Can Science and Phenomena Reconcile for Rodrigo Cortes, Cillian Murphy and Red Lights?

In filmmaker Rodrigo Cortes’ Red Lights, Sigourney Weaver and Cillian Murphy are skeptical scientists whose mission is to disprove paranormal phenomena, which leads them down a dark path once they set their sights on Robert De Niro, playing a renowned master of ESP who just might be legit.  It’s a movie that balances the opposing notions of scientific explanation and the possibility of unexplained phenomena, nudging us back and forth throughout its running time, right up to a surprise reveal in the climax.

Densely plotted as it is, Red Lights is most notable for the conviction of its heavy-weight actors, who bring gravitas to a story that keeps us guessing. Weaver and De Niro are the old-school pros matched scene-for-scene by Cillian Murphy, as Weaver’s protégé, who undergoes increasingly intense paranoia in the film’s final reels, which undermine his character’s peace of mind en route to some hidden truths.

I caught up with Rodrigo Cortes and Cillian Murphy recently to chat about Red Lights, its shifting metaphysical ambiguities and strong performances from the heavyweight cast.

The most interesting thing about many of the events in this film is that they can be perceived as real or paranormal depending upon your vantage point. 

Rodrigo Cortes: Yes. In this film, everything is about duality and ambivalence. I wanted it to be very physical, touchable and tangible. It deals with the paranormal, but in a very scientific way. As an example, imagine that Cillian now gets very angry and everything in this room starts to tremble. That is physical. It may be him projecting his psychic energy or it may be the underground; an earthquake. So there is always another possibility. In the film, the audience changes its opinion several times, so in the beginning you learn clearly that this kind of paranormal phenomena cannot exist. But then something happens, and you have to reevaluate the situation several times. The other thing is always possible. And then when you are sure that everything is a set-up, there is still the supernatural option which can be possible. And when you are sure that strange things are happening, you can still find a physical explanation for that. It’s like stories that work on different levels, especially when it’s not too on-the-nose, stories like those of Richard Matheson—very simple premises, but they manage to talk about human nature. But not in a pretentious way. It’s something that you find out inside you. You begin to think on many different levels, even though the story is about a guy who has a conflict with his wife, then a mouse or a spider, maybe.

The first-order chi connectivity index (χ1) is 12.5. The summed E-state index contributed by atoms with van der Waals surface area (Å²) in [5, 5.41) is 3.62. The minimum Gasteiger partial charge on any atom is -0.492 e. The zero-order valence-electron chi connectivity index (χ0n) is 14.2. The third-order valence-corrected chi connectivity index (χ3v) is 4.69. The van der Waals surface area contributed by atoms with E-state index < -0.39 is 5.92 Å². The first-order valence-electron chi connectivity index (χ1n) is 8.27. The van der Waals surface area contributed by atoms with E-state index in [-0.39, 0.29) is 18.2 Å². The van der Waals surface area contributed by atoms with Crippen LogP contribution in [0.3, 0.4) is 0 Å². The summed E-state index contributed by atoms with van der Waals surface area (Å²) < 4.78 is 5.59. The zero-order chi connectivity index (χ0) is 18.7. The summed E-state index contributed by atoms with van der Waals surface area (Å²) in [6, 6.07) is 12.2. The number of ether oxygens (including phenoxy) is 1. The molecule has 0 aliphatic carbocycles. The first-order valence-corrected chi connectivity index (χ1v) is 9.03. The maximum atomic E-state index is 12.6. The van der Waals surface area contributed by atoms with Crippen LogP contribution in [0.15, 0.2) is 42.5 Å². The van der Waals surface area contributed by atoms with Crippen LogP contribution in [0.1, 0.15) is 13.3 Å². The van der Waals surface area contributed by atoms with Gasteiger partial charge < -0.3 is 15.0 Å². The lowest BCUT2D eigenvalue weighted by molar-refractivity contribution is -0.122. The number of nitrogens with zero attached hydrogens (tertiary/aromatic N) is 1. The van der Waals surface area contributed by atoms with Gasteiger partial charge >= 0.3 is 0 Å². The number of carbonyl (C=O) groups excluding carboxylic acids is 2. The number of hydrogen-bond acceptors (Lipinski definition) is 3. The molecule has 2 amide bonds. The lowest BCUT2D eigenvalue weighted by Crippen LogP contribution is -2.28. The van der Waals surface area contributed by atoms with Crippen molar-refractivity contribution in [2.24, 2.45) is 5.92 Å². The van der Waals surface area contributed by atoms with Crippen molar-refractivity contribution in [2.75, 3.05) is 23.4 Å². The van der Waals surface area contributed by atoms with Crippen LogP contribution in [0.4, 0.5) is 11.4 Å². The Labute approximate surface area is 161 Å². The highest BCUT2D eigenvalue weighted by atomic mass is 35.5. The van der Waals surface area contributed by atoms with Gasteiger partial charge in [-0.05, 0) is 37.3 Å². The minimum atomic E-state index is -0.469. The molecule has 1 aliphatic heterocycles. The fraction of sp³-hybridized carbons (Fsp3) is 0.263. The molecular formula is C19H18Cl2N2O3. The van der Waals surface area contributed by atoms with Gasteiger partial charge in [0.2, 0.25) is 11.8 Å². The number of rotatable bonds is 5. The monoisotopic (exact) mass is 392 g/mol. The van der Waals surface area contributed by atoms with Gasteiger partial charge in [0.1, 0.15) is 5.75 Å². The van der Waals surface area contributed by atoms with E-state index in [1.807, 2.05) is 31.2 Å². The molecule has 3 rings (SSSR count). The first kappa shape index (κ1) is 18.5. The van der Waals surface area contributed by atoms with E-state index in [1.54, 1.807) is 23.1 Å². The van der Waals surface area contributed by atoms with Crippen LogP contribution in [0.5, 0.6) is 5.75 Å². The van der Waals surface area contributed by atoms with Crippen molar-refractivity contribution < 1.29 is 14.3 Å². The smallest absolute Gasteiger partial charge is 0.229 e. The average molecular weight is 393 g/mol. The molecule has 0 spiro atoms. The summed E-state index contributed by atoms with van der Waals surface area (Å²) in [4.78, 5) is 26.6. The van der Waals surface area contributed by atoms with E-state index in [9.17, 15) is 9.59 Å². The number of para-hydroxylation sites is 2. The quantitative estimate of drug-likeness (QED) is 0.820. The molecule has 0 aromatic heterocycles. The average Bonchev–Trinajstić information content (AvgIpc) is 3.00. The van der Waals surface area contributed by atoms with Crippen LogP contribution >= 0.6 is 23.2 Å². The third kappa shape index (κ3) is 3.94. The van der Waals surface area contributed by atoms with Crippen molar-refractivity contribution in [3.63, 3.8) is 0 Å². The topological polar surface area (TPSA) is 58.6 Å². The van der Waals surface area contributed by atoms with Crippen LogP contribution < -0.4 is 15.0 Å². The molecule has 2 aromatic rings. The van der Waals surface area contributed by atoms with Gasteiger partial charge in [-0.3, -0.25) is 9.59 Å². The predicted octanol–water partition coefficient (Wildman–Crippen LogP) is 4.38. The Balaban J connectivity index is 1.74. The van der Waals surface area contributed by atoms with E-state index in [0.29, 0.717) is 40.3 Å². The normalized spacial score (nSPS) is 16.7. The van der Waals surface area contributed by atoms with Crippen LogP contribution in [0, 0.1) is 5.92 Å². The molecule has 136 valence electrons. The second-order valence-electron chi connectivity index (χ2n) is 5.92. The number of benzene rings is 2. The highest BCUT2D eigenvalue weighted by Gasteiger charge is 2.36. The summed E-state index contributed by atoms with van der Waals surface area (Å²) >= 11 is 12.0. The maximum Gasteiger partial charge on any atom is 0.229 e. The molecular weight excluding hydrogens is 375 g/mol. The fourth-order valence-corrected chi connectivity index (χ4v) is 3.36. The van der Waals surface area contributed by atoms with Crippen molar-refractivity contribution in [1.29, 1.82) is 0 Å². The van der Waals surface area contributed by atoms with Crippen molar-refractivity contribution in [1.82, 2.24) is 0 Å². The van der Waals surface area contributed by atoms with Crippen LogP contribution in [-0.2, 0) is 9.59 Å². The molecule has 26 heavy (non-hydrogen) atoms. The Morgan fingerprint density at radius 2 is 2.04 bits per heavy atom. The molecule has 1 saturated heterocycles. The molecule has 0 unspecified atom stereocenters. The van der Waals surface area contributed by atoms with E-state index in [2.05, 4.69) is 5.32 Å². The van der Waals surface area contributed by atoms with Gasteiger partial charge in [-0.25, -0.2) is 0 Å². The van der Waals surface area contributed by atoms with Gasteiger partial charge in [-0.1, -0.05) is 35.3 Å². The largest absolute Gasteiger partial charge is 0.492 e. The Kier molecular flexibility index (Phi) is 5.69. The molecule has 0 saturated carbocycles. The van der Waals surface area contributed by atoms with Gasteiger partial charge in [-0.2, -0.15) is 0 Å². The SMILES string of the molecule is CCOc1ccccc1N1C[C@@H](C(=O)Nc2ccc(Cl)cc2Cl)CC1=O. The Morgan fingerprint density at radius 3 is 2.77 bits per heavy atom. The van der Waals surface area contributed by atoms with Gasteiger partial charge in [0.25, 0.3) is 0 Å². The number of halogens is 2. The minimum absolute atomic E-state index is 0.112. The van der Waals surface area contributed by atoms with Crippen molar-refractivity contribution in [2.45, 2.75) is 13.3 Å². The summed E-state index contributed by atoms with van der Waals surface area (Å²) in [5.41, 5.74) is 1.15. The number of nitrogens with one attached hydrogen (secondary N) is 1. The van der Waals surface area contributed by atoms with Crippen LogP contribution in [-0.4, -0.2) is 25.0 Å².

Cillian, working with De Niro and Sigourney Weaver, who is brilliant here, must have been edifying.

Cillian Murphy: I think that he and Sigourney know their reputations and legacies and must know what effect that has on other actors. So they were sweet, warm and generous to me during the shoot. I was in awe of them, but never intimidated. Rodrigo was great. I remember my first time meeting (De Niro), and Rodrigo was like, ‘Well, this is Bob, you may have seen some of his films, now let’s go.’ So we just got down to the work and it became instantly about that, which is what we were there for. The man traveled to Spain to make this movie. He wasn’t getting paid; he just wanted to be there. It was about the work.